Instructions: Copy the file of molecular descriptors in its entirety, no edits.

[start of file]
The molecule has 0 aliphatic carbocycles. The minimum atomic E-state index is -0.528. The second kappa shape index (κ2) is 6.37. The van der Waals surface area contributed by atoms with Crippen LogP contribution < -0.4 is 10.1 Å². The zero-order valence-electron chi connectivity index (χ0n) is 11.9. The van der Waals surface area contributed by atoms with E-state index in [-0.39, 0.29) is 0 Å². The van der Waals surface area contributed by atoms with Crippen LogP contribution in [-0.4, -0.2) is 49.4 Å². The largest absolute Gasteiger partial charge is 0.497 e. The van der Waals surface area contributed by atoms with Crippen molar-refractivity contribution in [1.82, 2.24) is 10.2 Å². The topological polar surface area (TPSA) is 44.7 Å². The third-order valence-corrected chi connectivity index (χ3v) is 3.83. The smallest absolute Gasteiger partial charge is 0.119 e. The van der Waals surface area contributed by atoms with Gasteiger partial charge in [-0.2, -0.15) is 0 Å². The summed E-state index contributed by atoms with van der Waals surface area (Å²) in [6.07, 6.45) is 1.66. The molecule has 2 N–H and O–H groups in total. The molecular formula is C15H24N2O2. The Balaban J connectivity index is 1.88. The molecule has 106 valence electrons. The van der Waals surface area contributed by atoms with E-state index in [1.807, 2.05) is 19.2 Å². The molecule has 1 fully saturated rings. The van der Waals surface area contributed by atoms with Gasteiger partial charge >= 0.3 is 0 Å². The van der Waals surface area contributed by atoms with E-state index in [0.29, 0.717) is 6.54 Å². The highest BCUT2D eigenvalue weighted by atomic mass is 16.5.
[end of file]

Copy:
The molecule has 0 aliphatic carbocycles. The minimum atomic E-state index is -0.528. The second kappa shape index (κ2) is 6.37. The van der Waals surface area contributed by atoms with Crippen LogP contribution < -0.4 is 10.1 Å². The zero-order valence-electron chi connectivity index (χ0n) is 11.9. The van der Waals surface area contributed by atoms with E-state index in [-0.39, 0.29) is 0 Å². The van der Waals surface area contributed by atoms with Crippen LogP contribution in [-0.4, -0.2) is 49.4 Å². The largest absolute Gasteiger partial charge is 0.497 e. The van der Waals surface area contributed by atoms with Crippen molar-refractivity contribution in [1.82, 2.24) is 10.2 Å². The topological polar surface area (TPSA) is 44.7 Å². The third-order valence-corrected chi connectivity index (χ3v) is 3.83. The smallest absolute Gasteiger partial charge is 0.119 e. The van der Waals surface area contributed by atoms with Gasteiger partial charge in [-0.2, -0.15) is 0 Å². The summed E-state index contributed by atoms with van der Waals surface area (Å²) in [6.07, 6.45) is 1.66. The molecule has 2 N–H and O–H groups in total. The molecular formula is C15H24N2O2. The Balaban J connectivity index is 1.88. The molecule has 106 valence electrons. The van der Waals surface area contributed by atoms with E-state index in [1.807, 2.05) is 19.2 Å². The molecule has 1 fully saturated rings. The van der Waals surface area contributed by atoms with Gasteiger partial charge >= 0.3 is 0 Å². The van der Waals surface area contributed by atoms with E-state index in [0.29, 0.717) is 6.54 Å². The highest BCUT2D eigenvalue weighted by atomic mass is 16.5.